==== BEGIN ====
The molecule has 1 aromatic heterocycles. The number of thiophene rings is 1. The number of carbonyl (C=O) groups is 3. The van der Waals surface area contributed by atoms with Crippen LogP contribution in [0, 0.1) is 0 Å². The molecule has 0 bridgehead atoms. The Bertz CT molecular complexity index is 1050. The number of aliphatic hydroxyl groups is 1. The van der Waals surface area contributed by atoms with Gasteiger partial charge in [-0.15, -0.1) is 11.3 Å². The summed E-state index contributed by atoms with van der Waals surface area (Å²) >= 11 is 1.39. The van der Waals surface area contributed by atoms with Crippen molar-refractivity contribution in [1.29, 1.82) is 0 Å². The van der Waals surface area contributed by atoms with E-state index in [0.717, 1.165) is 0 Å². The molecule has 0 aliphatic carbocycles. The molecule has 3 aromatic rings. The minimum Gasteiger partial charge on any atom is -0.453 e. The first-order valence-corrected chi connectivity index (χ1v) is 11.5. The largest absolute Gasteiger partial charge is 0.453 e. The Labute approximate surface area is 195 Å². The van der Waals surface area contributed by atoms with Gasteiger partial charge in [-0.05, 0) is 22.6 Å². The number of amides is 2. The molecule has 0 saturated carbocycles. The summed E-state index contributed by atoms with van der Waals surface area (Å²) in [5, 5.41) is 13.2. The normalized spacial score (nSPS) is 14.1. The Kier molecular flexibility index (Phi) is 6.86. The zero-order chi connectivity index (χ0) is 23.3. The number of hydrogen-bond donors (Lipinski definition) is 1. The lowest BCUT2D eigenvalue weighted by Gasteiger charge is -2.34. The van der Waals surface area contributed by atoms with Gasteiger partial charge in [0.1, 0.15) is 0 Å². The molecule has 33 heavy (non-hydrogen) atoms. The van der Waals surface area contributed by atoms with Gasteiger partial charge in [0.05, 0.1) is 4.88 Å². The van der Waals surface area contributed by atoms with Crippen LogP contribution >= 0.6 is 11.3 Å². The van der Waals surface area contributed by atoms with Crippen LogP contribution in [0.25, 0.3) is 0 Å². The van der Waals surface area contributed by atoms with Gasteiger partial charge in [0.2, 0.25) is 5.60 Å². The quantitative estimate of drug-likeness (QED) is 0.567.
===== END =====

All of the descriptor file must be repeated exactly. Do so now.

The molecule has 1 aromatic heterocycles. The number of thiophene rings is 1. The number of carbonyl (C=O) groups is 3. The van der Waals surface area contributed by atoms with Crippen LogP contribution in [0, 0.1) is 0 Å². The molecule has 0 bridgehead atoms. The Bertz CT molecular complexity index is 1050. The number of aliphatic hydroxyl groups is 1. The van der Waals surface area contributed by atoms with Gasteiger partial charge in [-0.15, -0.1) is 11.3 Å². The summed E-state index contributed by atoms with van der Waals surface area (Å²) >= 11 is 1.39. The van der Waals surface area contributed by atoms with Crippen molar-refractivity contribution in [1.29, 1.82) is 0 Å². The van der Waals surface area contributed by atoms with E-state index in [0.717, 1.165) is 0 Å². The molecule has 0 aliphatic carbocycles. The molecule has 3 aromatic rings. The minimum Gasteiger partial charge on any atom is -0.453 e. The first-order valence-corrected chi connectivity index (χ1v) is 11.5. The largest absolute Gasteiger partial charge is 0.453 e. The Labute approximate surface area is 195 Å². The van der Waals surface area contributed by atoms with Gasteiger partial charge in [-0.05, 0) is 22.6 Å². The number of amides is 2. The molecule has 0 saturated carbocycles. The summed E-state index contributed by atoms with van der Waals surface area (Å²) in [5, 5.41) is 13.2. The normalized spacial score (nSPS) is 14.1. The Kier molecular flexibility index (Phi) is 6.86. The zero-order chi connectivity index (χ0) is 23.3. The number of hydrogen-bond donors (Lipinski definition) is 1. The lowest BCUT2D eigenvalue weighted by Gasteiger charge is -2.34. The van der Waals surface area contributed by atoms with Gasteiger partial charge in [0.1, 0.15) is 0 Å². The molecule has 33 heavy (non-hydrogen) atoms. The van der Waals surface area contributed by atoms with Gasteiger partial charge in [0.05, 0.1) is 4.88 Å². The van der Waals surface area contributed by atoms with Crippen LogP contribution >= 0.6 is 11.3 Å². The van der Waals surface area contributed by atoms with Crippen LogP contribution in [0.25, 0.3) is 0 Å². The van der Waals surface area contributed by atoms with Gasteiger partial charge in [0.2, 0.25) is 5.60 Å². The quantitative estimate of drug-likeness (QED) is 0.567.